How Does Your Immune System Work?

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In the fraught era of COVID-19, we’ve heard a lot about the immune system.

That’s because this complex interconnected network helps us fight illness. Led by platoons of soldiering cells, it’s like an army suited up for the toughest— and most dangerous — battles in our bodies. When working properly, as it usually does, it conquers viruses, parasites, bacteria, and other germs while also protecting healthy tissue. Understanding how it works and why some people recover and others die from the same illness have become essential to the fight against the pandemic.

“The immune system,” says Gary I. Kleiner, M.D. an immunologist with the University of Miami Health System, “is like a family that works together to prevent us from getting sick. And when it detects [a pathogen], whether it’s a virus or a bacterium or something else, the immune system handles it and sounds off the alarm.”

To understand how this family fights, let’s introduce its marquee members.

Probably the best-known stars are the white blood cells, also called leukocytes. While circulating in the blood and lymphatic vessels (which run along our veins and arteries), they patrol our bodies in search of potential pathogens. When they detect the enemy, they notify their brothers-in-arms. At the same time, they begin to multiply in order to battle the intruders.

There are two types of leukocytes. The first squadron, called phagocytes, attacks the intruders by breaking them down and eating them. They’re quite efficient, too, dividing the job among different specialists. In short, these warriors patrol, kill, and even remove the wounded and the dead. But most important of all: they’re able to recognize old intruders if they dare to return.

The second squadron is known as lymphocytes. These are highly specialized fighters. The B lymphocytes make antibodies (more on this later) and signal the T lymphocytes. The T cells kill off the compromised body cells the pathogen has taken as hostage.

On an even playing field, the war against intruders is a coordinated effort. The immune system — like the National Guard — is activated when the body notices a foreign substance, known as an antigen. This detection triggers several processes, from immune cells calling up back up cells to the destruction of invaders to the storage of valuable information to ward off future invasion.

But the immune system doesn’t always work the way it should. Sometimes the pathogen can be particularly tricky. “Germs and viruses are very smart,” explains Dr. Kleiner. “They figure out ways to sneak into our bodies, and they can also change over time.”

While we usually develop immunity to a disease we’ve already contracted or been inoculated against — think chickenpox or measles — scientists haven’t untangled all the mysteries of immunity. For example, doctors don’t know if patients who have recovered from COVID-19 will have long-term immunity or if they can fall ill again to the virus.  Also, researchers don’t completely understand why people react so differently to the novel coronavirus, with some displaying no symptom and others ending up on ventilators.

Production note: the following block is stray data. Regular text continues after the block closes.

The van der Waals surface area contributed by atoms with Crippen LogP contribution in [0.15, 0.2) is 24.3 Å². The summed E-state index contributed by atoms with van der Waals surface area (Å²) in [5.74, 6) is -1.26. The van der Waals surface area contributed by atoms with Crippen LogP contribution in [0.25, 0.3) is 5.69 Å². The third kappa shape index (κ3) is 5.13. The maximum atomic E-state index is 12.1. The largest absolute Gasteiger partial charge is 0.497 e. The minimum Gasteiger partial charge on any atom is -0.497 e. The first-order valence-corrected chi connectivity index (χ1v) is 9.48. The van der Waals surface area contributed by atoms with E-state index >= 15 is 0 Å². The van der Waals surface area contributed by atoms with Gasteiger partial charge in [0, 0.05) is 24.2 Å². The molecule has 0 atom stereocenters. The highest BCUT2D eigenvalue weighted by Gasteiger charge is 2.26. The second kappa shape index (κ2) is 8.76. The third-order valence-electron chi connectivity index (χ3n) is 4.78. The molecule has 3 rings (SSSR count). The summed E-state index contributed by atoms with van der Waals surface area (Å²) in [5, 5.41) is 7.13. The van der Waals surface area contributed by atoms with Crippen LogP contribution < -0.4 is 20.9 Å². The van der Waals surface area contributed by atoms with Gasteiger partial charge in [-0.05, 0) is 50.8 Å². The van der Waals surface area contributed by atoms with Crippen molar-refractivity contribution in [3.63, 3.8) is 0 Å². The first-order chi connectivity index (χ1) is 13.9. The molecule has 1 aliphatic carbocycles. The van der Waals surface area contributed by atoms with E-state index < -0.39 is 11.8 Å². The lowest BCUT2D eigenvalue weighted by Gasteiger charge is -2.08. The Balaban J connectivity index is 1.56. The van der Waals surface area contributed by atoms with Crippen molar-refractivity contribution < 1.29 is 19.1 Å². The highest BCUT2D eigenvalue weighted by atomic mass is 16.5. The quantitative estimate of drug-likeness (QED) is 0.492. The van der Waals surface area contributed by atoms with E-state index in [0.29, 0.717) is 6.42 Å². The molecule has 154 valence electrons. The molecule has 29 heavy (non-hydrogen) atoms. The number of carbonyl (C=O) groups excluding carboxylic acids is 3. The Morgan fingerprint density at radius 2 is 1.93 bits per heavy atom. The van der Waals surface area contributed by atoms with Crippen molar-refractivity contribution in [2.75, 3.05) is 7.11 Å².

“We just don’t know a lot about this yet,” Dr. Kleiner adds. “We suspect there’s some genetic reason why some people develop an enhanced inflammatory response to the virus, and others don’t.”

He likens this enhanced inflammatory response to “the jittery person who jumps at a sound while the more stoic person won’t even be bothered.”

Experts are also trying to figure out why the overwhelming majority of children have such a mild reaction to the coronavirus. Some speculate they may not have the same aggressive immune response – or what is called the cytokine storm — as adults do because their immune system is still immature. This aggressive reaction is what many believe damages the lungs and makes breathing difficult.

Though information remains sketchy this early in the pandemic, Dr. Kleiner does offer this:

“You can stack the deck in your favor by doing certain things to protect and strengthen your immune system.”

immune system Miami

Here are his suggestions:

  • Follow the general recommendations of staying home, washing your hands, not touching your face, and avoiding contact with people who are ill.
  • Keep underlying conditions under control, including heart and pulmonary disease, diabetes, and autoimmune deficiencies. Take your medications and stay in touch with your doctor.
  • Eat a balanced diet. Pack your meals with fruits and vegetables in a rainbow of colors. Plants contain a lot of the nutrients your body needs to fight off infections.
  • Get plenty of Z’s. When you sleep, your body actually releases cytokines, a protein that helps the immune system.
  • Limit stress, as it can make you more susceptible to getting sick. Practice self-care. Be kind to yourself and to others.
  • During this time, in particular, “limit your exposure to media,” Dr. Kleiner suggests. “It’s okay to keep abreast of what’s happening, but non-stop watching can make you anxious.”
  • Stop smoking — and this means vaping, too. Nicotine compromises your immune system.
  • Exercise. Regular aerobic exercise helps the body use and deliver oxygen. It also boosts the immune system by tamping down the stress hormones.

.Ana Veciana-Suarez, Guest Columnist 

Ana is a regular contributor to the University of Miami Health System. She is a renowned journalist and author, who has worked at The Miami Herald, The Miami News, and The Palm Beach Post. Visit her website at anavecianasuarez.com or follow @AnaVeciana on Twitter.


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